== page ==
The Lessons of Ray Honeyford

Aasmah Mir revisits the 'Honeyford Affair', the heated dispute surrounding Ray Honeyford, a Bradford headteacher whose outspoken criticisms of multiculturalism caused a national controversy.

Ray Honeyford was headmaster of Drummond Middle School in Bradford, a school with a largely British-Asian intake. He had been writing publicly about his disagreement with multicultural education policies for a couple of years when, in spring 1984, one of his articles was reprinted in a local paper. It sparked a widespread outcry.

Outraged parents formed an action group, with large-scale protests taking place outside the school. Scores of pupils ceased to attend lessons. Honeyford was suspended, then reinstated on appeal. Again, parents withdrew their children. The protests were heated and persistent.

The Honeyford Affair went on for nearly two years. Eventually Ray Honeyford took early retirement. He never worked as a teacher again.

Honeyford was admired on the one hand and reviled on the other. For some he was a racist, malignly out of step with his community; for others he was a prophet and a martyr. For some it was an issue of free speech; for others the simple responsibility of an employee to implement the policies of their employer.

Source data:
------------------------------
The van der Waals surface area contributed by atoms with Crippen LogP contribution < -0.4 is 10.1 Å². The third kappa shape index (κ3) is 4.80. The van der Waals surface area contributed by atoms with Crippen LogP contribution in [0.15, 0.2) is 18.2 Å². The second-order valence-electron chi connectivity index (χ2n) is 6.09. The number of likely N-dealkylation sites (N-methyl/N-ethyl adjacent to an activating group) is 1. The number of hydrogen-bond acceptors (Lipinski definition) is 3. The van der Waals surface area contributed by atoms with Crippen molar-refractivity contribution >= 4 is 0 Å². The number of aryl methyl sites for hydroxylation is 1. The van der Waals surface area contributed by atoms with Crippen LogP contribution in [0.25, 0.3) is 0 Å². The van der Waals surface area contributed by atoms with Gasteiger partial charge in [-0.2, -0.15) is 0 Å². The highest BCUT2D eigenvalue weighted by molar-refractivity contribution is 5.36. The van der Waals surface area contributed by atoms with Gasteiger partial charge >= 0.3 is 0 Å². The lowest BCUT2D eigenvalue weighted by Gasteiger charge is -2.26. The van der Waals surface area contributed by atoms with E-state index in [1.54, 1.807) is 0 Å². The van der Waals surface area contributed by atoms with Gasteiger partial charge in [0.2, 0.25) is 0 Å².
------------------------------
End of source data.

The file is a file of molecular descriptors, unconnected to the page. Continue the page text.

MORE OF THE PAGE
But what does the Honeyford Affair have to tell us today? Have we moved on in our discussions of multiculturalism and education? And how has time changed the views of those involved?

Aasmah Mir talks to those closest to the issue: Honeyford's deputy head; parents and governors; his replacement as Head of Drummond Middle School; Bradford's Race Relations Officer of the day and Eric Pickles MP, who as Chair of Bradford's Education Committee at the time, was intimately involved with the long-running controversy.

Producer: Martin Williams.

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28 minutes

Last on

Mon 1 Sep 2014 11:00

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